Just because so little new creation of high musical art is currently visible, the efforts of performing institutions are increasingly turned toward the more or less distant past But while such efforts undeniably have the easy virtue of concentrating on the “greats,” they present a dilemma as well: How can a knowing and participant audience be found for the cultural products of another time and, as in the case of our country, another place?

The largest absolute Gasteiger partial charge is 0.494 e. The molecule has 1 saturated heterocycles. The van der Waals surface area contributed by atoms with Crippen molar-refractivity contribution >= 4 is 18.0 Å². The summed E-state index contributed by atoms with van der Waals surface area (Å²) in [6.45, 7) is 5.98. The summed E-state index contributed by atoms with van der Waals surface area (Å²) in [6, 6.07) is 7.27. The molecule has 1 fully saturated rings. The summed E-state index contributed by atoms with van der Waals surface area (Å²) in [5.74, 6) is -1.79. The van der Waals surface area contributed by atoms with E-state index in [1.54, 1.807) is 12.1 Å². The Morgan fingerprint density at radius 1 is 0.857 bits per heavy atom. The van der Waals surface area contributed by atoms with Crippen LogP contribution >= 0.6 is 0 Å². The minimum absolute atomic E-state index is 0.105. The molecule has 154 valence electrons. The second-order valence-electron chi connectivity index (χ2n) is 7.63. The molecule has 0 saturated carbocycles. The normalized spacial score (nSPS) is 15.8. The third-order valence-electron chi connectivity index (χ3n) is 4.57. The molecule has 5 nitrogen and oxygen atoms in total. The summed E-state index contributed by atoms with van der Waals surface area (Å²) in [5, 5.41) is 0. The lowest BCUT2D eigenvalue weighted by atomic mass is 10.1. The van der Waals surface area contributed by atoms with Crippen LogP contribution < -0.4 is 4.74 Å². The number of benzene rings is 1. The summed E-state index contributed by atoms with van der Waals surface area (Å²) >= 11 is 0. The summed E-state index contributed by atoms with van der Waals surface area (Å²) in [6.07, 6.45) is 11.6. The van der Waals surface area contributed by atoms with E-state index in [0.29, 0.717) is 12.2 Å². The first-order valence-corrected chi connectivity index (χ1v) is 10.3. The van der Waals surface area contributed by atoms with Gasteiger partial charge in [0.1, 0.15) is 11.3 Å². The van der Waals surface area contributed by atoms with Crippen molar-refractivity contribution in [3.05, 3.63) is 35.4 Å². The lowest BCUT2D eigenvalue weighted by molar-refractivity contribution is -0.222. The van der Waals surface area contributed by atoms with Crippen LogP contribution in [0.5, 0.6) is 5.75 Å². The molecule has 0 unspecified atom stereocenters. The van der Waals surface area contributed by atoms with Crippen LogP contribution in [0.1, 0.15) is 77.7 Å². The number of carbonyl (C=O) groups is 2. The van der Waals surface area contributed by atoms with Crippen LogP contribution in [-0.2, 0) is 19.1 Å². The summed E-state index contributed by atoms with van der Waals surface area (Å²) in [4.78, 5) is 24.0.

This dilemma clearly affects no institution on the American artistic scene more poignantly than the Metropolitan Opera. Well on its way to a one-hundred-million-dollar annual budget, the Met has forsaken the cause not only of contemporary operatic composition but even of production. Instead the company has chosen to spend its talent and treasure on the presentation of hallowed works—or occasionally of lesser-known works by hallowed composers. These works are to be produced, it...

 

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